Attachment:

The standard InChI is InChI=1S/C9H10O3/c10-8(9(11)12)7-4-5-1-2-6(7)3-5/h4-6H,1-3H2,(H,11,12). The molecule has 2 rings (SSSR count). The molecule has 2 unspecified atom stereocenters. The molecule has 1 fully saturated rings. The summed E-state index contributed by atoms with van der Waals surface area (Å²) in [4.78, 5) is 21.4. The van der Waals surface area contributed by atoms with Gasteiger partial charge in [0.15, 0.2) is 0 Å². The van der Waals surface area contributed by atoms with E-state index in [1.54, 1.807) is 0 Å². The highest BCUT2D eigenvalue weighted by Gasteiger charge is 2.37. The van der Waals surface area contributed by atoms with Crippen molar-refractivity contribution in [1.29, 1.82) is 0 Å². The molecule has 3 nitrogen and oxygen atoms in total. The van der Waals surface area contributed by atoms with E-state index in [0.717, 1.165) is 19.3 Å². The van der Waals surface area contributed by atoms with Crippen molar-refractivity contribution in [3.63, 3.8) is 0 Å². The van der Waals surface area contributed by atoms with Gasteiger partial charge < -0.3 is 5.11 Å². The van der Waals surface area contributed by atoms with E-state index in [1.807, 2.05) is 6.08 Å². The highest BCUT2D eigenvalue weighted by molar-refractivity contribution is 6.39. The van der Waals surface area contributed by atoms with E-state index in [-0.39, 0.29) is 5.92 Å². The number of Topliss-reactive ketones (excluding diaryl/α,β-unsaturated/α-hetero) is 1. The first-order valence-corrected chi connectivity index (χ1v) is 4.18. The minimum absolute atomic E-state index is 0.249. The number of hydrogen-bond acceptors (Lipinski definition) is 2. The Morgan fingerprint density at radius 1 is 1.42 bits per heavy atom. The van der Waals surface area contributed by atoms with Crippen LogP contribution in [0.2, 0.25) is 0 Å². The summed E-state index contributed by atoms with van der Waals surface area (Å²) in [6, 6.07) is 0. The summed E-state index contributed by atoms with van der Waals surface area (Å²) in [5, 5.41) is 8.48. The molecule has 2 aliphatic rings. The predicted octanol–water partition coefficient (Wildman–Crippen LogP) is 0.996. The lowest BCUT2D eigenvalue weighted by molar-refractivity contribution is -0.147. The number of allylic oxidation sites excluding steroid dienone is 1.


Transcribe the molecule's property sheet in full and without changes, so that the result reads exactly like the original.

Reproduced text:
The standard InChI is InChI=1S/C9H10O3/c10-8(9(11)12)7-4-5-1-2-6(7)3-5/h4-6H,1-3H2,(H,11,12). The molecule has 2 rings (SSSR count). The molecule has 2 unspecified atom stereocenters. The molecule has 1 fully saturated rings. The summed E-state index contributed by atoms with van der Waals surface area (Å²) in [4.78, 5) is 21.4. The van der Waals surface area contributed by atoms with Gasteiger partial charge in [0.15, 0.2) is 0 Å². The van der Waals surface area contributed by atoms with E-state index in [1.54, 1.807) is 0 Å². The highest BCUT2D eigenvalue weighted by Gasteiger charge is 2.37. The van der Waals surface area contributed by atoms with Crippen molar-refractivity contribution in [1.29, 1.82) is 0 Å². The molecule has 3 nitrogen and oxygen atoms in total. The van der Waals surface area contributed by atoms with E-state index in [0.717, 1.165) is 19.3 Å². The van der Waals surface area contributed by atoms with Crippen molar-refractivity contribution in [3.63, 3.8) is 0 Å². The van der Waals surface area contributed by atoms with Gasteiger partial charge < -0.3 is 5.11 Å². The van der Waals surface area contributed by atoms with E-state index in [1.807, 2.05) is 6.08 Å². The highest BCUT2D eigenvalue weighted by molar-refractivity contribution is 6.39. The van der Waals surface area contributed by atoms with E-state index in [-0.39, 0.29) is 5.92 Å². The number of Topliss-reactive ketones (excluding diaryl/α,β-unsaturated/α-hetero) is 1. The first-order valence-corrected chi connectivity index (χ1v) is 4.18. The minimum absolute atomic E-state index is 0.249. The number of hydrogen-bond acceptors (Lipinski definition) is 2. The Morgan fingerprint density at radius 1 is 1.42 bits per heavy atom. The van der Waals surface area contributed by atoms with Crippen LogP contribution in [0.2, 0.25) is 0 Å². The summed E-state index contributed by atoms with van der Waals surface area (Å²) in [6, 6.07) is 0. The summed E-state index contributed by atoms with van der Waals surface area (Å²) in [5, 5.41) is 8.48. The molecule has 2 aliphatic rings. The predicted octanol–water partition coefficient (Wildman–Crippen LogP) is 0.996. The lowest BCUT2D eigenvalue weighted by molar-refractivity contribution is -0.147. The number of allylic oxidation sites excluding steroid dienone is 1.